The First Double Taxation Avoidance Agreement between Vietnam and USA

On 7 July 2015, The Socialist Republic of Vietnam (Vietnam) and The United States of America (US) signed the first income tax treaty – Double Taxation Avoidance Agreement (DTAA or the Treaty) – and adopted a Protocol between the two countries for the avoidance of double taxation and prevention of fiscal evasion of taxes on income. This Treaty will take effect after being ratified by each country and exchanged the instrument of ratification by the two jurisdictions. According to Deputy Minister Do Hoang Anh Tuan, Ministry of Finance, the ratification period will take approximately one year.

DTAA aims to eliminate the double taxation of income or gains arising in one contracting state and paid to the other contracting state and prevent the fiscal evasion regarding income taxes of any persons or companies from the contracting states.

For Vietnam, the applicable taxes shall include personal income tax and business income tax, likewise, the applicable taxes in the US are the Federal income taxes imposed by the Internal Revenue Code and the Federal taxes imposed on the investment income of foreign private foundations.

The DTAA also provides a number of key provisions on how to avoid the double tax.

  1. The broader definition of “resident status of a contracting state” and “permanent establishment”

The Treaty provides similar manners to determine a resident of a country to Vietnam’s provisions. Notably, the term of “residence of an individual” is also defined as the established and maintained place of the pension fund or organization that his incomes or gains are derived from.

Under the Treaty, permanent establishment consists of building sites, construction, exploration, assembly or installation of project, supervisory activities which last more than 06 months in a contracting state. The definition is expanded to encompass the place of providing consultancy services for the same and connected project within a contracting state for a period or periods computing more than 06 months within any by an enterprise of the other contracting state.

2. The maximum allowable tax rates of dividends, interests and royalties

The Treaty regulates the maximum allowable tax rates of dividends, interests and royalties as follow:

  • The maximum tax rate on dividends is 5% if the beneficiary is a Vietnamese company owning directly at least 25% of the voting stock of an American distributing company or an American company owning directly at least 25% of the capital of a Vietnamese distributing company. Such dividends are taxed in the country of which the distributing company is considered as resident. All other cases are taxed 15% of the gross amount of dividends.
  • The Treaty also provides that dividends paid by an American Regulated Investment Company (RIC) have maximum tax rate at of 15%. However, the dividends paid by an American Real Estate Investment Trust (REIT) or Vietnamese Real Estate Investment Fund (VREIF) are subject to a maximum tax rate of 15% if only the specific thresholds are met.
  • Article 11 of the Treaty provides that the maximum allowable tax rate of interest is at 10% of the gross amount. However, if interest payments are determined with references to receipts, sales, income, profits or other cash flow of the debtor, to any change in the value of any property of the debtor or to any dividends, partnership distribution or similar payment made by the debtor, the maximum rate can increase up to 15%.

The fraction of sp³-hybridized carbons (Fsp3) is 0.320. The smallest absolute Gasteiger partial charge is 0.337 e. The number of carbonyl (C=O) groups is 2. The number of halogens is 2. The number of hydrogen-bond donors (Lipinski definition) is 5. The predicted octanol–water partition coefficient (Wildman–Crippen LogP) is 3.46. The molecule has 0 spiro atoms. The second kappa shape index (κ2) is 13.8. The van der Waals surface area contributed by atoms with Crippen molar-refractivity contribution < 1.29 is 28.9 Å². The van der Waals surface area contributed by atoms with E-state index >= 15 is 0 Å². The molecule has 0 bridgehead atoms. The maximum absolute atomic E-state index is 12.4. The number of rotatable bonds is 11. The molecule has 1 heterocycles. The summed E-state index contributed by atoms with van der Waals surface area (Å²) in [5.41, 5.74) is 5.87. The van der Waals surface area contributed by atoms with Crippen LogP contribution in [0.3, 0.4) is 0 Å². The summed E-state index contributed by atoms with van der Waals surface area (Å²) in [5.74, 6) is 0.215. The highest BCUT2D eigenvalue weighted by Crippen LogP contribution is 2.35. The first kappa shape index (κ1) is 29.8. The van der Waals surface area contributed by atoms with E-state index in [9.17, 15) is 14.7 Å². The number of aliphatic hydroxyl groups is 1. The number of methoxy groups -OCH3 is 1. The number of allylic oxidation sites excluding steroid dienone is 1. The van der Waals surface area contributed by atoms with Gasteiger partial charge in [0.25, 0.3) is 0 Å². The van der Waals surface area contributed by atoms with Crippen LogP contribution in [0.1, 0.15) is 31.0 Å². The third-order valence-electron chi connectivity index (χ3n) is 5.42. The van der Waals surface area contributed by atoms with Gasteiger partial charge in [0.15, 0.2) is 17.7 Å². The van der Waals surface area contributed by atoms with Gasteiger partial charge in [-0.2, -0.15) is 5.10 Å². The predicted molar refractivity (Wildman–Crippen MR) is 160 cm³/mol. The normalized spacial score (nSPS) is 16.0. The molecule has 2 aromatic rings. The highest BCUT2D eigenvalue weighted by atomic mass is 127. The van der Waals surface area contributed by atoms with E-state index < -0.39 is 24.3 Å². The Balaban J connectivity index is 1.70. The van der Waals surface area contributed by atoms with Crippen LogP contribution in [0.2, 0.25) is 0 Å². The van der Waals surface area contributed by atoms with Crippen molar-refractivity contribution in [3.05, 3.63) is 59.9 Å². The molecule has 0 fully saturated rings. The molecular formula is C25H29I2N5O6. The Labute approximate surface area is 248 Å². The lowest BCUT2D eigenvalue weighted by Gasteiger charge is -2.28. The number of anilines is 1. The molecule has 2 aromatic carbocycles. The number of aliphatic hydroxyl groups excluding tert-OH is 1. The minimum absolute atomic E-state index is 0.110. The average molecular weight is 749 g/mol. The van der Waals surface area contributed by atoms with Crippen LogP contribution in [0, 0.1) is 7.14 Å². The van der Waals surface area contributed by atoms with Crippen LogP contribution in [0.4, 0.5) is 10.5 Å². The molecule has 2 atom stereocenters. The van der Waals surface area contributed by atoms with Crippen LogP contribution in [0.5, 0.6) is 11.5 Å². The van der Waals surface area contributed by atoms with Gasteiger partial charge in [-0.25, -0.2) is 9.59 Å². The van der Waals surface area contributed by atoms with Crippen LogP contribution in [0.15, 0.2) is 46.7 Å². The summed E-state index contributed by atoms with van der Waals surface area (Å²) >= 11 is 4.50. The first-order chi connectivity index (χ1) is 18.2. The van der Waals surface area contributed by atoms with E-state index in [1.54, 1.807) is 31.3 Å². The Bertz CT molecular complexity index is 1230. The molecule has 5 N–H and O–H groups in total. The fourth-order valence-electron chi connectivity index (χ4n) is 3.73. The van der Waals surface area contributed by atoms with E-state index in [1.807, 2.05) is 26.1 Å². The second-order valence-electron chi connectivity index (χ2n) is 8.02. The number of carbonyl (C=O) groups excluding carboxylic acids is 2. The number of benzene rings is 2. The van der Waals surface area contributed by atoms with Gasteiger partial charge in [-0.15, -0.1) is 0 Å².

• Under the Treaty, royalties are sourced to the residence of the payer. The payments specified in the Article 12.3(a) of the Treaty are taxable at a maximum rate of 5%. Royalties paid for the use of or the right to use any copyright of literary, artistic, scientific or other work or any patent, trademark, design or model, plan, secret formula or process will be subject to a maximum allowable 10% tax rate.

 

Effect of eliminating double taxation in Vietnam

Individuals or companies who are considered as Vietnamese residents are granted the benefits of a credit for income taxes paid on income, profits and gains in the US. Moreover, Vietnamese companies owning at least 10% of the voting rights of a company which is a resident of the US can obtain an indirect tax credit in the US.

By Vietnam Law Insight (LNT & Partners)

Disclaimer: This Briefing is for information purposes only. Its contents do not constitute legal advice and should not be regarded as detailed advice in individual cases. For more information, please contact us or visit the website: Http://LNTpartners.com

New Proposals for Commercial Mediation (ADR)

As a matter of implementing Resolution No. 49-NQ/TQ of the Politburo dated 2 June 2005, as well as implementing Vietnam’s commitments on acceding to the WTO, the State has been developing the new Decree to govern the alternative dispute resolution (ADR) for commercial disputes, called commercial mediation.

According to the draft composer, the Decree shall adopt relevant principals of UNCITRAL’s Model Law, these principals are:

  • The mediation process must always have the presence of a neutral third party to assist the parties in the dispute to settle.